Disclaimer: CME certification for these activities has expired. All information is pertinent to the timeframe in which it was released.
Advances in the Understanding and Treatment of Prostate Cancer
To provide oncologists with an overview of the current treatments available for androgen-independent prostate cancer.
This activity is designed for oncologists. No prerequisites required.
The Johns Hopkins University School of Medicine takes responsibility for the content, quality, and scientific integrity of this CME activity. At the conclusion of this activity, the participant should be able to:
- Evaluate the current treatments and the role of the selective endothelin receptor antagonist in the management of androgen-independent prostate cancer.
- Assess the results of the phase III atrasentan meta-analysis, particularly with regard to bone pain in androgen-independent prostate cancer.
- Discuss the significance of a decrease in the incidence and onset of pain in patients with androgen-independent prostate cancer.
- Identify the most appropriate patient for treatment with a selective endothelin
The Johns Hopkins University School of Medicine is accredited by the Accreditation Council for Continuing Medical Education to provide continuing medical education for physicians.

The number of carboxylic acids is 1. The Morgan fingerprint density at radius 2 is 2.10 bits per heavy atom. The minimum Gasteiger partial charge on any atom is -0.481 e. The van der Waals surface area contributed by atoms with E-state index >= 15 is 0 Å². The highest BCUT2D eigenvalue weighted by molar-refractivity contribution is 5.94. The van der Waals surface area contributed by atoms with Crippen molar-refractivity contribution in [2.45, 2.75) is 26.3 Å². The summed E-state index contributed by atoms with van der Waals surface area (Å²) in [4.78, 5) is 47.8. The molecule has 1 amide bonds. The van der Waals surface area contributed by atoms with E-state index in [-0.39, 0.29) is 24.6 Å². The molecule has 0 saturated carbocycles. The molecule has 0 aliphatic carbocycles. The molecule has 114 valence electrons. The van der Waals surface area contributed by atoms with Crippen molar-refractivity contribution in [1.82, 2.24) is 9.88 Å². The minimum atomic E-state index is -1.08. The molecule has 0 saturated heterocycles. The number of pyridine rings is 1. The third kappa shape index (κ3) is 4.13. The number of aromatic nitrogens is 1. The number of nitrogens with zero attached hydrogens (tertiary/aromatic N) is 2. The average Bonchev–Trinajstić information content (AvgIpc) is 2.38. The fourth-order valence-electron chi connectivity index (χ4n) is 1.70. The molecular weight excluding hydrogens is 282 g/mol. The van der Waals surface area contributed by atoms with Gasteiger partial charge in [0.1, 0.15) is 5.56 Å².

CREDIT DESIGNATION STATEMENT
The Johns Hopkins University School of Medicine designates this educational activity for a maximum of 2 AMA PRA Category 1 Credit(s)TM. Physicians should only claim credit commensurate with the extent of their participation in the activity.
The estimated time to complete this educational activity: 2 hours.
Release date: April 15, 2006.
Expiration date: April 15, 2008.
The opinions and recommendations expressed by faculty and other experts whose input is included in this program are their own. This enduring material is produced for educational purposes only. Use of The Johns Hopkins University School of Medicine name implies review of educational format, design, and approach. Please review the complete prescribing information of specific drugs or combinations of drugs, including indications, contraindications, warnings, and adverse effects, before administering pharmacologic therapy to patients.
This program is supported by an educational grant from Abbott Laboratories.
Full Disclosure Policy Affecting CME Activities:
As a provider accredited by the Accreditation Council for Continuing Medical Education (ACCME), it is the policy of the Johns Hopkins University School of Medicine to require the disclosure of the existence of any significant financial interest or any other relationship a faculty member or a sponsor has with the manufacturer(s) of any commercial product(s) discussed in an educational presentation. The Program Directors and Participating Faculty reported the following:
Michael A. Carducci, MD
Associate Professor of Oncology and Urology
Johns Hopkins University School of Medicine
Dr Carducci reports serving as a consultant for Abbott Laboratories, Centocor, CuraGen, MethylGene, and Sanofi-Aventis; and receiving honoraria from Abbott Laboratories and Sanofi-Aventis.
Samuel R. Denmeade, MD
Associate Professor of Oncology
Johns Hopkins University School of Medicine